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Keywords:

  • altitudinal shift;
  • benthic invertebrates;
  • species distribution model;
  • species range change;
  • suitable habitat area

Summary

1. Freshwater ecosystems will be profoundly affected by global climate change, especially those in mountainous areas, which are known to be particularly vulnerable to warming temperatures. We modelled impacts of climate change on the distribution ranges of 38 species of benthic stream macroinvertebrates from nine macroinvertebrate orders covering all river zones from the headwaters to large river reaches.

2. Species altitudinal shifts as well as range changes up to the year 2080 were simulated using the A2a and B2a Intergovernmental Panel on Climate Change climate-warming scenarios. Presence-only species distribution models were constructed for a stream network in Germany’s lower mountain ranges by means of consensus projections of four algorithms, as implemented in the BIOMOD package in R (GLM, GAM, GBM and ANN).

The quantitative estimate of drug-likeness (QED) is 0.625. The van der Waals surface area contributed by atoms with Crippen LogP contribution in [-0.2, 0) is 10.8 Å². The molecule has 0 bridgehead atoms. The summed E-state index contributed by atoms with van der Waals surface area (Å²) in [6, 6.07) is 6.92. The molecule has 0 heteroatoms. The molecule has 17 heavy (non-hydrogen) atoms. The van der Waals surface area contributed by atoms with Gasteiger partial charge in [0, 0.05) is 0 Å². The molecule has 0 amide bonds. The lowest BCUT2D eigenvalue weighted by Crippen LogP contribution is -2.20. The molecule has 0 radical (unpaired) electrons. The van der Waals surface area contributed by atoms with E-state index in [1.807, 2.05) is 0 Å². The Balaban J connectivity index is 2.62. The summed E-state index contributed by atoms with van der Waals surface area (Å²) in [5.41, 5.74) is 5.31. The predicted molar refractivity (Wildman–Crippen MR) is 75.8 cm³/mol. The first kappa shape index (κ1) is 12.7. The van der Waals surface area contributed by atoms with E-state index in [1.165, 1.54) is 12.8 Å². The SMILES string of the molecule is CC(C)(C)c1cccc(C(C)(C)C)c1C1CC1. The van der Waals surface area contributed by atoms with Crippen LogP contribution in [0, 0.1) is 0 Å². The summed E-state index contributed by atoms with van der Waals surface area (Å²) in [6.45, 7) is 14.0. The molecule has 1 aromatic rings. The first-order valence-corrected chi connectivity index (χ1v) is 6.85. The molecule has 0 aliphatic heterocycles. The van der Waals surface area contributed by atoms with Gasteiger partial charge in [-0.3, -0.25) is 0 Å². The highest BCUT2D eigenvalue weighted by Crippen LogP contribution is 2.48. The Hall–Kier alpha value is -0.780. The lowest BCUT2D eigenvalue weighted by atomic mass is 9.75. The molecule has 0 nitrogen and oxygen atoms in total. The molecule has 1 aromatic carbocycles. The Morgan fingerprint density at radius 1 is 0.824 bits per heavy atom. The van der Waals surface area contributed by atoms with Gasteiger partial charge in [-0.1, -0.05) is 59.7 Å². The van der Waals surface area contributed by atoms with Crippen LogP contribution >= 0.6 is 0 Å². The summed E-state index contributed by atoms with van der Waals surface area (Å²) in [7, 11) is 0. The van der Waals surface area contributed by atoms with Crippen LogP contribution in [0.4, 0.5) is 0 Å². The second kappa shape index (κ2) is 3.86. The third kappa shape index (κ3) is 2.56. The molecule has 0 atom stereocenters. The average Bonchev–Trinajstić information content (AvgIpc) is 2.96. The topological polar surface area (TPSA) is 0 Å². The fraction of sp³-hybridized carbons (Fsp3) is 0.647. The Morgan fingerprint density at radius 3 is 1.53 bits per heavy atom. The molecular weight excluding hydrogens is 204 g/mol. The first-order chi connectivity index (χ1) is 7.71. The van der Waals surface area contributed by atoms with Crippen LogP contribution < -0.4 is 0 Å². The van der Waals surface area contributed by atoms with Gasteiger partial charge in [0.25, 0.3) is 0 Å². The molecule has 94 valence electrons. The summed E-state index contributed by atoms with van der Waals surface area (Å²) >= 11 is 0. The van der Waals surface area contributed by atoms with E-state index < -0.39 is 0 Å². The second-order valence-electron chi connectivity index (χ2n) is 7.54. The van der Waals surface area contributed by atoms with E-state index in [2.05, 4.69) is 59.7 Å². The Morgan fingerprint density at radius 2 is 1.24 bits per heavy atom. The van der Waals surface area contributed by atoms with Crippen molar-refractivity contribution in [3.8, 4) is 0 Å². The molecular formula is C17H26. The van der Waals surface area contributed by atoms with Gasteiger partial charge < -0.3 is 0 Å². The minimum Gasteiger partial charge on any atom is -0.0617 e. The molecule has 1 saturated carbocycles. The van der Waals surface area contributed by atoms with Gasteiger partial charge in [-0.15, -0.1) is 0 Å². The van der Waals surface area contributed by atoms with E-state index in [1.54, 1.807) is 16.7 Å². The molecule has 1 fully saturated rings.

3. Species were predicted to shift an average of 122 and 83 m up in altitude along the river continuum by the year 2080 under the A2a and B2a climate-warming scenarios, respectively. No correlation between altitudinal shifts and mean annual air temperature of species’ occurrence could be detected.

4. Depending on the climate-warming scenario, most or all (97% for A2a and 100% for B2a) of the macroinvertebrate species investigated were predicted to survive under climate change in the study area. Ranges were predicted to contract for species that currently occur in streams with low annual mean air temperatures but expand for species that inhabit rivers where air temperatures are higher.

5. Our models predict that novel climate conditions will reorganise species composition and community structure along the river continuum. Possible effects are discussed, including significant reductions in population size of headwater species, eventually leading to a loss of genetic diversity. A shift in river species composition is likely to enhance the establishment of non-native macroinvertebrates in the lower reaches of the river continuum.